Patrick Downie's Old Greenock
Patrick Downie was born in Greenock in 1854 and spent his early life there. Downie’s background was an impoverished one and economic necessity meant that had to initially work in a variety of jobs. The family is first recorded as living at Hunter's Land, 30 Sugarhouse Lane, Greenock in the 1861 census and by 1881 he is recorded as living at 16 Holmscroft Street, Greenock with his mother, his profession listed as a 'Grocer's Asst. & Artillery Letter Carrier.' He later lived at 37 Roxburgh Street, Greenock before moving to Paisley
Downie's youth in Greenock was important in providing him with a rich source of images throughout his life. The streets of Greenock and the attendant activity of the waterfront were favourite subjects and he painted them in oils and watercolours. His works were also published as book illustrations and as lithograph prints. Downie once claimed "I could almost rebuild Old Greenock from my sketch-book".
In 1885 he married first Margaret Cochran, daughter of a draper, Robert Cochran, who had been Provost of Paisley. Downie's first wife died in 1888 and Downie then married Margaret's sister Helen, who was also an artist, specialising in flower paintings.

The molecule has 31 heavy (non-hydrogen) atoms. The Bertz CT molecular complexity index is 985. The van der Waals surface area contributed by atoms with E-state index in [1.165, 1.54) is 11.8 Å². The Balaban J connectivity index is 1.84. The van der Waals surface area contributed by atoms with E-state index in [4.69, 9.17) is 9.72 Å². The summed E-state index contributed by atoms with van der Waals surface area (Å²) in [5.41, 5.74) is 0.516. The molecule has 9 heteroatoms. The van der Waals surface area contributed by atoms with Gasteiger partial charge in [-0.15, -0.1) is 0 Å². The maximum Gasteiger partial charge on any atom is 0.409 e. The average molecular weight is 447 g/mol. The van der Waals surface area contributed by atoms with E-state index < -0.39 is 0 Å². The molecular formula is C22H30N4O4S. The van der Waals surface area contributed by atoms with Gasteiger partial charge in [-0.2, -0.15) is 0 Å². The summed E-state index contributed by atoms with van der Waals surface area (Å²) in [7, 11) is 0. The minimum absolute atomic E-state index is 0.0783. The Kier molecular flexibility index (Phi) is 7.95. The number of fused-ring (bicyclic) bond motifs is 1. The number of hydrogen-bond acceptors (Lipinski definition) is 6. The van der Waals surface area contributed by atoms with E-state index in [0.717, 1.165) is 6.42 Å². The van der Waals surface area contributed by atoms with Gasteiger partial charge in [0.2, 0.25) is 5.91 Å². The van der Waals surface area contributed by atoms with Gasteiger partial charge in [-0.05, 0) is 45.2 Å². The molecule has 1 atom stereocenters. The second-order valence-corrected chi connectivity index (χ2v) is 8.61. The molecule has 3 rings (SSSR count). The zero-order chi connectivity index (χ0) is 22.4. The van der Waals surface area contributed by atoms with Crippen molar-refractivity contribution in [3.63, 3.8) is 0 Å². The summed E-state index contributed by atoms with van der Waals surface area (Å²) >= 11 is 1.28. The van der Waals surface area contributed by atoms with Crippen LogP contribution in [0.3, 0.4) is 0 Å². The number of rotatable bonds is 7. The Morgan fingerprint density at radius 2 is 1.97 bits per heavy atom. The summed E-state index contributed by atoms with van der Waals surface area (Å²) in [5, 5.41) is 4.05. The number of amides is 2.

Although he spent a brief period studying in Paris, he remained largely self-taught. He started to show his work around 1885 and was showing his paintings in the major London galleries from the late 1880s.
Although best remembered for his west coast and Greenock scenes he painted in several locations on the east coast of Scotland including St. Andrews and Dunbar. Patrick Downie continued to paint into old age and was still painting pictures of Greenock harbours in his eighties. His work, especially his street scenes of Greenock, continues to appeal to a wide audience and he remains the most popular of the various artists born in Greenock in the latter half of the nineteenth century.
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Page last updated: 17 February 2020